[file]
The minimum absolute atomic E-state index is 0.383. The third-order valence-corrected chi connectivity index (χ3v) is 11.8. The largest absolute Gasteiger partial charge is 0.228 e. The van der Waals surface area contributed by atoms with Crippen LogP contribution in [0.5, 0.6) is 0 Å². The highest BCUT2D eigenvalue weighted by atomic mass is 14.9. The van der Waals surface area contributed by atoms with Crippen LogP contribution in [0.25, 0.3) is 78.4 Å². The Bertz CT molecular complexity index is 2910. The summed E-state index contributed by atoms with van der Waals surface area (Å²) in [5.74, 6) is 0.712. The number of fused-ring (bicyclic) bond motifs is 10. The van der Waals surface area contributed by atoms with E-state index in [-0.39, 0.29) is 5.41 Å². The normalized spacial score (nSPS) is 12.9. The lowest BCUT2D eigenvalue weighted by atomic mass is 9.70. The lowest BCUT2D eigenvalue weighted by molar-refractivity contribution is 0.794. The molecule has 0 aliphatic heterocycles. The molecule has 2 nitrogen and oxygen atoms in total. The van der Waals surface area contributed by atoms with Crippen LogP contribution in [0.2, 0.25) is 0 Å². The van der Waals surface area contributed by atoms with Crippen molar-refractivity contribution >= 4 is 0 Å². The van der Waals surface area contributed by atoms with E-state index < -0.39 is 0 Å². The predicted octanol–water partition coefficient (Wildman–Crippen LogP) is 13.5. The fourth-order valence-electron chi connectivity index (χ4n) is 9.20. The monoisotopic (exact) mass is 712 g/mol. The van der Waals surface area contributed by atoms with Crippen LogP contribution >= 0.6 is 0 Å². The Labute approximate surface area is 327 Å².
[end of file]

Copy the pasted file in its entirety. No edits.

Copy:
The minimum absolute atomic E-state index is 0.383. The third-order valence-corrected chi connectivity index (χ3v) is 11.8. The largest absolute Gasteiger partial charge is 0.228 e. The van der Waals surface area contributed by atoms with Crippen LogP contribution in [0.5, 0.6) is 0 Å². The highest BCUT2D eigenvalue weighted by atomic mass is 14.9. The van der Waals surface area contributed by atoms with Crippen LogP contribution in [0.25, 0.3) is 78.4 Å². The Bertz CT molecular complexity index is 2910. The summed E-state index contributed by atoms with van der Waals surface area (Å²) in [5.74, 6) is 0.712. The number of fused-ring (bicyclic) bond motifs is 10. The van der Waals surface area contributed by atoms with E-state index in [-0.39, 0.29) is 5.41 Å². The normalized spacial score (nSPS) is 12.9. The lowest BCUT2D eigenvalue weighted by atomic mass is 9.70. The lowest BCUT2D eigenvalue weighted by molar-refractivity contribution is 0.794. The molecule has 0 aliphatic heterocycles. The molecule has 2 nitrogen and oxygen atoms in total. The van der Waals surface area contributed by atoms with Crippen LogP contribution in [0.2, 0.25) is 0 Å². The van der Waals surface area contributed by atoms with Crippen molar-refractivity contribution >= 4 is 0 Å². The van der Waals surface area contributed by atoms with E-state index < -0.39 is 0 Å². The predicted octanol–water partition coefficient (Wildman–Crippen LogP) is 13.5. The fourth-order valence-electron chi connectivity index (χ4n) is 9.20. The monoisotopic (exact) mass is 712 g/mol. The van der Waals surface area contributed by atoms with Crippen LogP contribution >= 0.6 is 0 Å². The Labute approximate surface area is 327 Å².